Service providers and rights holders can unlock up to $28.3 billion (€23.7bn) in new revenue each year by reducing sports piracy, according to a report from Synamedia in partnership with Ampere Analysis.
The research claims to reveal the true cost of sports piracy for the first time using a new model that evaluates how different illegal viewers respond to anti-piracy measures. It finds that OTT sports streaming services stand to gain $5.4 billion, or 19 per cent of the total, with the balance up for grabs by other pay-TV providers.
The report, Pricing piracy: the value of action, uses a detailed model that takes into account all the complexities and nuances of sports piracy viewing. It identifies the demographics and characteristics of those illegal users most likely to convert to legal services, including their reaction when illegal viewing is disrupted. As service providers address the triggers that lead consumers to seek out illegal services, this insight gives them the power to transform piracy from a cost center into a revenue opportunity with measurable ROI.
With an understanding about pirate users’ motivations and behavior, service providers can target interventions – such as disrupting streams and incentives – at those viewers most likely to switch to legitimate services: the ‘converter cohort’. According to a survey of over 6,000 sports fans in 10 markets conducted by Ampere Analysis as part of this series of reports, 74 per cent of sports fans are willing to switch from illegal streams if a legitimate alternative is available and if the illegal streams become unreliable.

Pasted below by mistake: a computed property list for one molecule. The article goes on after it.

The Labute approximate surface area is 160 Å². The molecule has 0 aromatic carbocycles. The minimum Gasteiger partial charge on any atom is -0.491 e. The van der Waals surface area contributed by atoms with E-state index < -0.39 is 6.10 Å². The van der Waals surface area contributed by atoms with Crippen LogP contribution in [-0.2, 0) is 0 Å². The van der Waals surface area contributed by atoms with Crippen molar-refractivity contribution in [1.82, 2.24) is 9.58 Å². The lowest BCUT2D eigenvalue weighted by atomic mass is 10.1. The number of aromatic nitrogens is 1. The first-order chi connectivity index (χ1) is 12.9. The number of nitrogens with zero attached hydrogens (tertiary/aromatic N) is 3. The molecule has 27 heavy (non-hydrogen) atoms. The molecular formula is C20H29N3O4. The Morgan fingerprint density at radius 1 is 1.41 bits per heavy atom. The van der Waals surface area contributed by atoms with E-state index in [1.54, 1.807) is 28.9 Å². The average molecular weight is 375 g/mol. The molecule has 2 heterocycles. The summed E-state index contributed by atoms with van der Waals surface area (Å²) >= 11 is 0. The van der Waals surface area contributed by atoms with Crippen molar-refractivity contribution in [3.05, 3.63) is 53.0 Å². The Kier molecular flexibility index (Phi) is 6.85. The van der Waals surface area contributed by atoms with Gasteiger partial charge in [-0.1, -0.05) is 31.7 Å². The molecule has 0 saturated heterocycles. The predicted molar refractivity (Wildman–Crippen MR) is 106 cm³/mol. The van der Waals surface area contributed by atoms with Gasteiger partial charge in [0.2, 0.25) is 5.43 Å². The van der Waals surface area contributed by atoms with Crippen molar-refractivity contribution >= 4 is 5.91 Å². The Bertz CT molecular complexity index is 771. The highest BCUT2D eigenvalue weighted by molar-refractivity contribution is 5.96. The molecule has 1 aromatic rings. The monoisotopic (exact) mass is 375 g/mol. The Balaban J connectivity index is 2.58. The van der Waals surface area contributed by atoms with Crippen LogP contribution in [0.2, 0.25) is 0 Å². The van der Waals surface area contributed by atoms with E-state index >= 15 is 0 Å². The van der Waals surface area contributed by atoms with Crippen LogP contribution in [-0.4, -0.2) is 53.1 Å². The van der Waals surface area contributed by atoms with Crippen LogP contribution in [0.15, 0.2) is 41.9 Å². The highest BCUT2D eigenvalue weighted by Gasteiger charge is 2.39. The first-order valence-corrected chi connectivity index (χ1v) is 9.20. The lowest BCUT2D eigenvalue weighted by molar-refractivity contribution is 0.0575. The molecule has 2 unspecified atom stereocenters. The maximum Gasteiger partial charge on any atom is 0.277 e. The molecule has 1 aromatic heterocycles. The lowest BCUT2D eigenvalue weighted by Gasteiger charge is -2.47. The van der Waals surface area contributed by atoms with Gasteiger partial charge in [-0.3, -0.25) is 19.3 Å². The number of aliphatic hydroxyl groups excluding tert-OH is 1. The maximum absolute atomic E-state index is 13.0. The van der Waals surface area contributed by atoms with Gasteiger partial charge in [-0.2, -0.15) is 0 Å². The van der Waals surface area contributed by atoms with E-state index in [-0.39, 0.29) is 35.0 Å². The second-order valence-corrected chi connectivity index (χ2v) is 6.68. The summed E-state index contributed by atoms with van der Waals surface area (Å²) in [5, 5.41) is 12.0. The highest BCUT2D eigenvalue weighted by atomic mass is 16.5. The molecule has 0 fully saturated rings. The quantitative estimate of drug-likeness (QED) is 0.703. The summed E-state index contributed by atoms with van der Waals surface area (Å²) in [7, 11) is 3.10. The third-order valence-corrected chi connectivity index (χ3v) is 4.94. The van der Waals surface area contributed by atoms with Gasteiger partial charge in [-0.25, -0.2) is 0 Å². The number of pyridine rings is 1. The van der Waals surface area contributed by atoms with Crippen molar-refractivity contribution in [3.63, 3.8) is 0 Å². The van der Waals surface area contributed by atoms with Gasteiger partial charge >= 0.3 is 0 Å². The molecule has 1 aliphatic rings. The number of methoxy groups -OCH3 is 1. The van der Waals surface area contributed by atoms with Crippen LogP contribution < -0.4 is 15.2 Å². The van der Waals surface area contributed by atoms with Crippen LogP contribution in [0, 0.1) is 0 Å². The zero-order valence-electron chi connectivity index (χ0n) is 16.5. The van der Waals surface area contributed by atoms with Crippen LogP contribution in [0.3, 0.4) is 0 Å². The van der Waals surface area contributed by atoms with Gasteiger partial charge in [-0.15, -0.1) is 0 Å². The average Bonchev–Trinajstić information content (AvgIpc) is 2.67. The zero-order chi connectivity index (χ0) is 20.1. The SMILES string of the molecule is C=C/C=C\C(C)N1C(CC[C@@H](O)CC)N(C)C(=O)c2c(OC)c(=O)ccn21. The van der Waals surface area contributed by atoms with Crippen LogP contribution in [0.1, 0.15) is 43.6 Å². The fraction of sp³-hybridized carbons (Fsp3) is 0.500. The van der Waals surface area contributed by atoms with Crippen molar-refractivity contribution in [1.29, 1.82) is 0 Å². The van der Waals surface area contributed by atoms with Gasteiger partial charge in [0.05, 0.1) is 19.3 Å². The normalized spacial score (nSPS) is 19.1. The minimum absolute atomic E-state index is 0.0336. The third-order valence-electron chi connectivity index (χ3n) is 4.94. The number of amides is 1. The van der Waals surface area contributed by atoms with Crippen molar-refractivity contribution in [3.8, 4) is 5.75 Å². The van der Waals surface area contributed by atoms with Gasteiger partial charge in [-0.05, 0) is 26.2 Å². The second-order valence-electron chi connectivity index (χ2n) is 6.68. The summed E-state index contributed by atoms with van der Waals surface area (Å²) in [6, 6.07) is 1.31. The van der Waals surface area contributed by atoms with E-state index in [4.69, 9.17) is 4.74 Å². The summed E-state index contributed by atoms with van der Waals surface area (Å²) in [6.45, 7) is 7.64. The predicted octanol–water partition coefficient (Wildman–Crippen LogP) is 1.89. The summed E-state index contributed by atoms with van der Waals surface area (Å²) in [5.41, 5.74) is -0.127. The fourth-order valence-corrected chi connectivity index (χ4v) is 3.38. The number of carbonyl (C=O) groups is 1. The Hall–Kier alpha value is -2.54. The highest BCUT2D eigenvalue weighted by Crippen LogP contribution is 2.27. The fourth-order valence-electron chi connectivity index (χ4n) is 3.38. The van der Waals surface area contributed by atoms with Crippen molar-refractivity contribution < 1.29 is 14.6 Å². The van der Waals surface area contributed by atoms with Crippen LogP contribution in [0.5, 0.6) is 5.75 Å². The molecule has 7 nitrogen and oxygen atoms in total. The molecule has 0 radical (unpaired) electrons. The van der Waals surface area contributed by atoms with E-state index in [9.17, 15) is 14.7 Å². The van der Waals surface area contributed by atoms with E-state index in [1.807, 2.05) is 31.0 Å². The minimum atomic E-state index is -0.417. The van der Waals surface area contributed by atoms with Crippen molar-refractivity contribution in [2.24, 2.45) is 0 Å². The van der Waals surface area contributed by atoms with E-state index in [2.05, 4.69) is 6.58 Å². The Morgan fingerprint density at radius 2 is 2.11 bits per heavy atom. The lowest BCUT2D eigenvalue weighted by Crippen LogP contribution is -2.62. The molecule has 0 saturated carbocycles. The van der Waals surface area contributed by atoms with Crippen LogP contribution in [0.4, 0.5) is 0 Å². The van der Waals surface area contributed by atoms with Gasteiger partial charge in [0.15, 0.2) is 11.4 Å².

The study finds that the converter cohort tends to be younger and are often families with young children. They are avid sports viewers with many watching 10 or more different sports using connected devices. 40 per cent of the converter cohort say they would subscribe to OTT streaming sports services, including single-sport services run by rights owners, with the balance opting for traditional pay-TV services, particularly those that offer exclusive sports rights. In fact, 57 per cent of the converter cohort already pay for legitimate services and 52 per cent pay for pirate services.
Converting pirate customers to legitimate ones requires service providers to address the triggers that encourage consumers to seek out illegal services in the first place. These include a flexible access without complex installations or long contracts, ease of use, and availability on every device in any location, coupled with a price point that is often much lower than a traditional pay-TV service with premium sports tiers included.
“After years of growth, a recent downturn in rights fees has been exacerbated by the pandemic, hitting sports rights hard. But just as the value of rights is being eroded, there is now the prospect of creating new revenues by converting illegal viewers into paid subscribers,” said Yael Fainaro, senior vice president of security at Synamedia. “While previous attempts to value the revenue leakage from sports streaming piracy took a crude approach, we now have the detail to develop targeted approaches and the tools to deliver quantifiable results, ensuring every investment hits the jackpot.”